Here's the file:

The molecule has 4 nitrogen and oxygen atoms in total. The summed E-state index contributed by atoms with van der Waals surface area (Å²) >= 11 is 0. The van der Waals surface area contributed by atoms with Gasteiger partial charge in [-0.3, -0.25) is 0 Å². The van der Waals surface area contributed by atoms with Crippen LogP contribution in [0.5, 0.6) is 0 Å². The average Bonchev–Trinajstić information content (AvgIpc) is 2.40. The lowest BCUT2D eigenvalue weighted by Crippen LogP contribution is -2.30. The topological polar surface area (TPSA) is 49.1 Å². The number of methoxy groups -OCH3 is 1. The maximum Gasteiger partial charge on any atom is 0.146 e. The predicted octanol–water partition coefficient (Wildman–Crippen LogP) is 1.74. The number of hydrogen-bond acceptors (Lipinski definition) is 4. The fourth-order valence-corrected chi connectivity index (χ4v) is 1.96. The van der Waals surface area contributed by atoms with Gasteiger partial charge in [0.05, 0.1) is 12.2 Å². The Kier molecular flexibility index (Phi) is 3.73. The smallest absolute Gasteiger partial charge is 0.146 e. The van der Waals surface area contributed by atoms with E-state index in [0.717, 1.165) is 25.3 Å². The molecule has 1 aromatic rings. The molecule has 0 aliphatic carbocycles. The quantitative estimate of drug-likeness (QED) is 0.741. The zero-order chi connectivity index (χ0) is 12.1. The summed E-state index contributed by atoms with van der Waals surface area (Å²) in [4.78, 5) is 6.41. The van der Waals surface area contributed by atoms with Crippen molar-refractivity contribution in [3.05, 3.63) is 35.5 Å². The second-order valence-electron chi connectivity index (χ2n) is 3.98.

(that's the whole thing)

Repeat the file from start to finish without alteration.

The molecule has 4 nitrogen and oxygen atoms in total. The summed E-state index contributed by atoms with van der Waals surface area (Å²) >= 11 is 0. The van der Waals surface area contributed by atoms with Gasteiger partial charge in [-0.3, -0.25) is 0 Å². The van der Waals surface area contributed by atoms with Crippen LogP contribution in [0.5, 0.6) is 0 Å². The average Bonchev–Trinajstić information content (AvgIpc) is 2.40. The lowest BCUT2D eigenvalue weighted by Crippen LogP contribution is -2.30. The topological polar surface area (TPSA) is 49.1 Å². The number of methoxy groups -OCH3 is 1. The maximum Gasteiger partial charge on any atom is 0.146 e. The predicted octanol–water partition coefficient (Wildman–Crippen LogP) is 1.74. The number of hydrogen-bond acceptors (Lipinski definition) is 4. The fourth-order valence-corrected chi connectivity index (χ4v) is 1.96. The van der Waals surface area contributed by atoms with Gasteiger partial charge in [0.05, 0.1) is 12.2 Å². The Kier molecular flexibility index (Phi) is 3.73. The smallest absolute Gasteiger partial charge is 0.146 e. The van der Waals surface area contributed by atoms with E-state index in [0.717, 1.165) is 25.3 Å². The molecule has 1 aromatic rings. The molecule has 0 aliphatic carbocycles. The quantitative estimate of drug-likeness (QED) is 0.741. The zero-order chi connectivity index (χ0) is 12.1. The summed E-state index contributed by atoms with van der Waals surface area (Å²) in [4.78, 5) is 6.41. The van der Waals surface area contributed by atoms with Crippen molar-refractivity contribution in [3.05, 3.63) is 35.5 Å². The second-order valence-electron chi connectivity index (χ2n) is 3.98.